Her appointment will be May 15-July 15.

Tucker’s ongoing research, tentatively titled “Science Against Industry: Photographic Technologies and the Visual Politics of Pollution Reform,” traces the historical roots of the use of visual evidence in environmental science and pollution reform. Using nearly 300 visual representations (drawings, engravings photographs, and graphs) from archives and libraries, many of which have never previously been studied, she analyzes the scientific impact of new forms of visual representation in chemical climatology and examines the presentation and use of specific visual exhibits in Victorian courtroom debates over air and river pollution.

The research addresses current questions that lie at the heart of several fields and disciplines, including environmental history,

Shinohara’s Solo Exhibitions to be Displayed in Japan

keijiMaster printmaker Keiji Shinohara, artist in residence, will have three solo exhibitions in 2015.” The title is “Keiji Shinohara: Woodcut.”

The first will be at the Odakyu Shinjuku Art Salon in Shinjuku, Tokyo, Japan March 11-17. For more information call 03-3342-1111 (Japan).

The second show will be at Art Zone-Kaguraoka in Kyoto, Japan May 9-May 25. For more information call o75-754-0155 (Japan).

The exhibition will return to the United States and be on display at the Visual Arts Gallery at Roger Williams University in Bristol, R.I. throughout the month of October.

In addition, Shinohara will be demonstrating Japanese Ukiyo-e printmaking and techniques at the Museum of Fine Arts Boston from noon to 3 p.m. April 6 and April 19. He’ll also lead a workshop at the Penland School of Crafts in Penland, N.C. Aug. 9-21.

Shinohara teaches in the Art and Art History Department and the College of East Asian Studies. While living in Kyoto, he trained for 10 years in the traditional Japanese woodblock printing style known as Ukiyo-e.  The technical foundation for his artwork is rooted in that training, accompanied by techniques of contemporary western printmaking, yet the imagery itself is very different from historical Ukiyo-e.

According to Shinohara’s artist statement, “the story behind the work is very important; there is a sense of narrative that is very private. The feelings and emotions that I convey through these abstract landscapes matter most to me. Almost always my images are of nature, but it is the essence of the landscape that I want to express, not realistic accuracy.”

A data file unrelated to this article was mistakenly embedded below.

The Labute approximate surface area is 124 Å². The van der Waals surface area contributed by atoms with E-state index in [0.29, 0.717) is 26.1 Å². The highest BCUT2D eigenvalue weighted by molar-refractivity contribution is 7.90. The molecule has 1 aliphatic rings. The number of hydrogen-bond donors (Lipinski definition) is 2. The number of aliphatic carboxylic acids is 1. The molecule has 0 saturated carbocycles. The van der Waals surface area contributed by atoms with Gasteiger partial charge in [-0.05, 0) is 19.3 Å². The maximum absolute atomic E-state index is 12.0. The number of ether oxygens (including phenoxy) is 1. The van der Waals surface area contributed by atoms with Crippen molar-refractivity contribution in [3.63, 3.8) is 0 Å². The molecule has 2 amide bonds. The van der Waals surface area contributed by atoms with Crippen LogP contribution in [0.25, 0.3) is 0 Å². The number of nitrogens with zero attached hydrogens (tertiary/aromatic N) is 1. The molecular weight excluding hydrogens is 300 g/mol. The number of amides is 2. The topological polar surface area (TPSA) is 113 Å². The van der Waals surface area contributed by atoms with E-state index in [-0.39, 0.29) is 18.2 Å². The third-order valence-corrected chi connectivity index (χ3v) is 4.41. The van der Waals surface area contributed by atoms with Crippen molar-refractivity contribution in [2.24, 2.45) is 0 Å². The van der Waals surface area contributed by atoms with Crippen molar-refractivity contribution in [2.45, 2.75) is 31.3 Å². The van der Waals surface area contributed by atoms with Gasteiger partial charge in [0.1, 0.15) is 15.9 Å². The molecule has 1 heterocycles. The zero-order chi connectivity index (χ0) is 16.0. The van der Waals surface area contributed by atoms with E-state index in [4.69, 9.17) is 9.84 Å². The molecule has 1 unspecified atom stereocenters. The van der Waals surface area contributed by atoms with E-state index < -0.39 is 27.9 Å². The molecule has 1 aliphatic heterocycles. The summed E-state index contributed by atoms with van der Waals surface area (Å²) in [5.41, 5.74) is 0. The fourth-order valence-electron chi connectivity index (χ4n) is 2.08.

Gruen Speaks at Minding Animals Conference in India

Professor Lori Gruen visits India as a distinguished guest to the Minding Animals Conference.

Professor Lori Gruen recently visited India as a distinguished guest at the Minding Animals Conference. She’s pictured here at the Taj Mahal.

Gruen spoke on "Entangled Empathy," the topic of her most recent book.

Gruen spoke on “Entangled Empathy,” the topic of her most recent book.

Lori Gruen, chair and professor of philosophy, was a distinguished guest speaker at the third Minding Animals Conference (MAC) in New Delhi, India on Dec. 7. Gruen also is professor of environmental studies, professor of feminist, gender and sexuality studies.

During the conference, Gruen discussed “Entangled Empathy,” which is the topic of her most recent book.

Gruen notes “that we are already entangled in complex and life-altering relationships with other animals and argues for a version of empathy as a way of rethinking and practicing animal ethics.”

She also sat on a panel that discussed the state of the field of animal studies and led a workshop on “Feminism and Animals.”

The MAC is a conference held every three years and organized by Minding Animals International (MAI).  The MAI “has been designed to improve the status of nonhuman animals and alleviate nonhuman animal exploitation by facilitating research and discourse among scholars, students, artists, activists, advocates (and members of the general population) in the trans-disciplinary field of animal studies.  MAI’s main objectives are to further the development of nonhuman animal studies internationally and to help establish legal and moral protections for nonhuman animals.”

Gruen shared some of her pictures from her trip to New Dehli:

Picture taken by Gruen.

Picture taken by Gruen.

Gruen sits on a panel about the state of the field of Animal Studies and a workshop on "Feminism and Animals."

Gruen, third from left, sat on a panel about the state of the field of animal studies and led a workshop on “Feminism and Animals.”


Huwel, Morgan Investigate Dynamics of Laser-Induced Sparks in Helium

Lutz Huwel, professor of physics, and Thomas Morgan, the Foss Professor of Physics, are the co-authors of an article titled “Investigating the dynamics of laser induced sparks in atmospheric helium using Rayleigh and Thomson scattering,” published in the Journal of Applied Physics, Volume 117 in January 2015.

The paper describes the use of two laser systems to prepare and study a helium plasma, and draws on an extensive international collaboration. The electron density and temperature of the plasma are measure as a function of time and space with high precision. The work has important impact in the area of laser induced breakdown spectroscopy and to the spectral line shape scientific community.

Shapiro Translates Fables in a Modern Key

Norman Shapiro, professor of French, is the translator of Fables in a Modern Key (Fables dan l’air du Temps), published by Black Widow Press in 2015.

Fables was written by by Pierre Coran (whose real name is Eugene Delaisse), a poet and novelist of the Belgian French-language. One of Begium’s most renowned poets with some 45 poetry books published to date, he also is the author of 25 published novels, 24 books of fables, hundreds of comic book stories, and several albums which have been translated into more than a dozen languages. His children’s stories and fables are published around the world, but this the first selection of his fables to be translated into English in a full length book format.